Tours are an ideal way to learn more about a new city without resorting to drastic measures such as running for mayor. Get acquainted with this Groupon.
Choose Between Two Options
- $45 for a 4-mile sight-jogging tour for two (up to a $110 value)
- $55 for a 6-mile sight-jogging tour for two (up to a $130 value)
Both the 4- and 6-mile historic sight-jogging tours begin in front of the Sixth Floor Museum in downtown Dallas before winding past sights that include the Dallas World Aquarium and the Big Red Museum. A guide trots with groups of up to eight through historic and arts districts to see the city at street level, with the 6-mile version adding a lap through the quirky Deep Ellum neighborhood. These tours are not races, but rather leisurely jogs at a comfortable pace designed to invigorate both the mind and the body.
At the end of the tour, each member receives a Dallas Running Tours T-shirt, a bottle of water, and, later digital photos from the tour sent via email. Tours are typically held Saturday and Sunday from 5 a.m. to 10 a.m. and 4 p.m. to 8 p.m., although other times can be arranged. Kids in strollers can roll along for free.
Dallas Running Tours
Before John Lintner began leading jogging tours past the sculpture garden at the Dallas Museum of Art and the gothic splendor of the Cathedral Shrine of the Virgin of Guadalupe, he was bustling with tour groups along the Mississippi River bluffs in Memphis. Aside from being an invigorating workout, running is his favorite way to charge into a new city’s atmosphere and history. So when he moved to Dallas, it was only natural that he’d keep his stride and offer tours of his new home.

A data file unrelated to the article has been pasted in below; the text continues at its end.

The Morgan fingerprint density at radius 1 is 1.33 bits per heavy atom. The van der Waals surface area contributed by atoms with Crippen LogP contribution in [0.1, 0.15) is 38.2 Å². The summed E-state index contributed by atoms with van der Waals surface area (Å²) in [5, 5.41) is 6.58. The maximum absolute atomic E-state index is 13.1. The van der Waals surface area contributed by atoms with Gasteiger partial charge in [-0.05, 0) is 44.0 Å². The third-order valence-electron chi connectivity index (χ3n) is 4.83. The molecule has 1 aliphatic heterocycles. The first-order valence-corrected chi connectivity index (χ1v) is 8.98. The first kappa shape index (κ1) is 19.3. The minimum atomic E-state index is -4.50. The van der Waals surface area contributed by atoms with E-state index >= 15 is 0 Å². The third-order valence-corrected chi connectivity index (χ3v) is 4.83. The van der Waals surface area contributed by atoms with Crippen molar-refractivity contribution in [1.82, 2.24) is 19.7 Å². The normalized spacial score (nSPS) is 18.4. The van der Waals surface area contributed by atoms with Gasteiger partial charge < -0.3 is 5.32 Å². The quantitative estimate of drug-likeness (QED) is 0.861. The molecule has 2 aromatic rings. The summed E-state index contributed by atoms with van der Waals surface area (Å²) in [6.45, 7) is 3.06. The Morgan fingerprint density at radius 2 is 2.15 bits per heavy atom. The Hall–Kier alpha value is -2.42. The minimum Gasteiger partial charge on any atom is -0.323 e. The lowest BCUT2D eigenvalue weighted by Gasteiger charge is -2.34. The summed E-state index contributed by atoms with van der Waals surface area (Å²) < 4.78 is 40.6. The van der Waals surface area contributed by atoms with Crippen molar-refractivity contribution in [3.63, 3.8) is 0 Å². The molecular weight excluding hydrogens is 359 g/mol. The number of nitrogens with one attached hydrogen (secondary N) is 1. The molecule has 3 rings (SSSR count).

As John sees it, his style of “sight-jogging” offers several advantages over bus, walking, or swimming tours. The expeditions get people off "the boring treadmill" and help them keep up their exercise routine on vacation so that later they can "enjoy [a] steak or tex-mex without the guilt." During the tour, John's interesting facts and offbeat anecdotes about the Deep Ellum neighborhood and Dealey Plaza keep the mind energized during 4- or 6-mile runs. The storytelling is crucial: "Without his narration, I couldn't make it past mile three," a Washington Post reporter confessed after attending a pair of John’s Memphis runs.
John describes the pace of his sight-jogs as "laid-back, not push, push, push”; they accommodate most skill and fitness levels. That’s partly because he himself hasn't always been a runner. Though he's now a seven-time marathon finisher, it was only a few years ago that he began running as part of a battle against a substance addiction he picked up in a stressful nursing job. It allowed me to channel my anger into something awesome,” he told Runner's World, who profiled his turnaround. If anything, he says, running has become even more essential to his life today: it’s "a way of life, a philosophy . . . It's very real. I sweat, and I feel it, and I love it."